One day, I went to my deck to write and enjoy the fresh air; I opened up my iTunes library to find a song to spur my creativity. To my surprise, my oldest son’s name stood next to several songs he had created and featured on my playlist. Due to a dedicated teacher at a school that fosters individual passions, my son has become enthralled with a music composing program called Garage Band; he has spent many summer hours happily creating away. To see my son’s name on my iTunes list was beyond my understanding of how Garage Band worked. I am reminded of my son’s stated dreams. “I want to be a DJ like Moby.” He can tell you about every Moby album, every song. Every time he sees a bald man, he states, “I thought I saw Moby today!” and then he bursts into laughter.
As I sat on my deck and saw my boy’s name, I was held in a moment of pure surprise and anticipation. My finger hit the play button. I listened, really listened to the songs of my son. In one song, he had recorded his voice over pulsating drumbeats and lively piano rhythms, “Everybody stop! Listen to the beat! Feel the rhythm of the music under your feet!” He entitled it: The Beat Goes On. Is it Gloria Estefan or Sonny and Cher who influenced him more? I come across another song, his remake of George Michael’s Father Figure. Original words were kept like, “greet me with the eyes of a child” and “heaven is a kiss and a smile.” I think George and my son are on to something. Other words of his own making were added. “That’s all I wanted, something special, something fun. That’s all I wanted, just to be so happy and very glad.”
Dreaming is a tricky thing.
Sometimes my imagination soars off too unrealistically and quickly, like when my youngest son was born on the day that Neil Armstrong walked the moon, and therefore was preordained in my mind to be an astronaut when he grew up. Or when he handed me his first written piece, and I saw him as a budding author. Or when my daughter’s power with a racket and a tennis ball had me fantasizing that she was the next Serena Williams. I would sit in the box seats at Wimbledon, bantering with the princes and drinking mint juleps with my delicate pinkie finger held daintily upward because that’s what all rich people do. Or when my oldest son entered a spell when he could quickly tell you the time around the world as I called out country names; surely he was the next Albert Einstein or Magellan! Or when he drew elaborate train systems on papers he taped together and ran them through our house in long pathways. An engineer or an architect? The possibilities were endless!
Sitting on my suburban deck as I listened to my son’s songs, humbling tears rolled down my face. My oldest son is autistic. While he is funny, joyful, talkative and one of my greatest teachers, his road has also been filled with many challenges that limit his experiences. After many bumps in the road and approaching adulthood that won’t--at least at this age of 17--include college visits or job hunting or going to parties with friends, I find a shift within. As his songs played, it hit me that without even realizing it, my dreams for him had been diminishing. I allowed traditional timetables and hardships to overshadow his unique gifts. While I understand my autistic son faces challenges that are quite difficult at times, he need not be limited by my own lack of imagination for him.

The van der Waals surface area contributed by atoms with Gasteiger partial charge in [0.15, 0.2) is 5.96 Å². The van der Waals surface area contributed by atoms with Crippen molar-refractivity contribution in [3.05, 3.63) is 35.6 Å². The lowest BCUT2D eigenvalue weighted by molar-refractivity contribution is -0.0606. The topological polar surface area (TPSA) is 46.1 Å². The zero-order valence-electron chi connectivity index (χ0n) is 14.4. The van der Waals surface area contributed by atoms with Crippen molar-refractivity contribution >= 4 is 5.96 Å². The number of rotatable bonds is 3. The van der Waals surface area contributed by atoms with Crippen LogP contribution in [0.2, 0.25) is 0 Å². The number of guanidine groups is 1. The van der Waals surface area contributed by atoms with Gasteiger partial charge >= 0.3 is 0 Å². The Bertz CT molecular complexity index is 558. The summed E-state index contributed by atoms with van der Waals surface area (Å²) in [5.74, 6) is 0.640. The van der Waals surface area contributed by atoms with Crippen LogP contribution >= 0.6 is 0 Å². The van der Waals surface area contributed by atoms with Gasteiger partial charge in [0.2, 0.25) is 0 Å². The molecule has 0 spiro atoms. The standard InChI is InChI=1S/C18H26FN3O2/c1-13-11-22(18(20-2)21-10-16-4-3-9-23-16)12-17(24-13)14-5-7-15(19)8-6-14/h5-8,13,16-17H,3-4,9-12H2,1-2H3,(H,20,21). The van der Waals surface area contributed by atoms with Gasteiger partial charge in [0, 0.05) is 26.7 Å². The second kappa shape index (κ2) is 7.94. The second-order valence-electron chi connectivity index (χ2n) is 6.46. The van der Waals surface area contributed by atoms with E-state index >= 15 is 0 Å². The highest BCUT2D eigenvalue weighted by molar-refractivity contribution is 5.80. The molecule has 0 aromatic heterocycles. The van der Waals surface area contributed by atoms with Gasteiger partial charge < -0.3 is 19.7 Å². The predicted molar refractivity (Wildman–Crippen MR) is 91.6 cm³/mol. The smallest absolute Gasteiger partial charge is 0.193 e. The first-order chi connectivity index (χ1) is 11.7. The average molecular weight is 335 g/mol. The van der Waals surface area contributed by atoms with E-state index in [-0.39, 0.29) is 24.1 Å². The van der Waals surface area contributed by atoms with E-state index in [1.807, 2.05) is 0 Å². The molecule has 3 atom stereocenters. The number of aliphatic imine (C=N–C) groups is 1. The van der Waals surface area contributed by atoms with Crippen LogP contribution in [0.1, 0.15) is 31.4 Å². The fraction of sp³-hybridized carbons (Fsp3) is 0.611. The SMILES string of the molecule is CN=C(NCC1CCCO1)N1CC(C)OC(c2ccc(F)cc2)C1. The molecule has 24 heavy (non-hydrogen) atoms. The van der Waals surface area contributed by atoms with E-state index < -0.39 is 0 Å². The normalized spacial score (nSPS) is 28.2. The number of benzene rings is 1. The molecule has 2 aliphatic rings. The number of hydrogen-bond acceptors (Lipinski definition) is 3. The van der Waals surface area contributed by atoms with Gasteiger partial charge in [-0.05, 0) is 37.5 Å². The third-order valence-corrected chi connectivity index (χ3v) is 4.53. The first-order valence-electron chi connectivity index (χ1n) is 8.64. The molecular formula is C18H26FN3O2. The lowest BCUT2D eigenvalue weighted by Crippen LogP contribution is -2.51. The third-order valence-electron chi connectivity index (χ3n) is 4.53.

Maybe music will lead to developing deeper friendships with others who share his passion; building bridges for him to do so is certainly a direction I’m taking. Maybe music is an avenue to a profession of some sort; weekly music lessons with a musician is a part of my son’s activities. However, I don’t want to go the other way and be so focused on a specific goal that I miss another possibility, equally valid. What if the only outcome was that he found pleasure in the composing process, and that I, when given a glimpse into his inner, creative world, felt the purest of joys to experience such a view? Would that be enough?
I run inside. “I love your songs! What a beautiful surprise to find them listed in my iTunes library!”
My son raises his eyebrows and sweetly smiles. The joyful look on his face; our love for each other; that moment of pure emotional connection; the continued conversation around his passion for music.
We all hold the capacity to create our own happiness, everyday, in our unique way. We are always becoming. We are always finding our way.
While my autistic son’s challenges are taking him down far different pathways than most, can I trust that he is on his own unique developmental curve, just as I am, just as we all are?
My son’s words keep resonating…that’s all I wanted, just to be so happy and very glad. I am listening to the song of my autistic son; his voice reaches deep within me singing the underlying message…dream for me.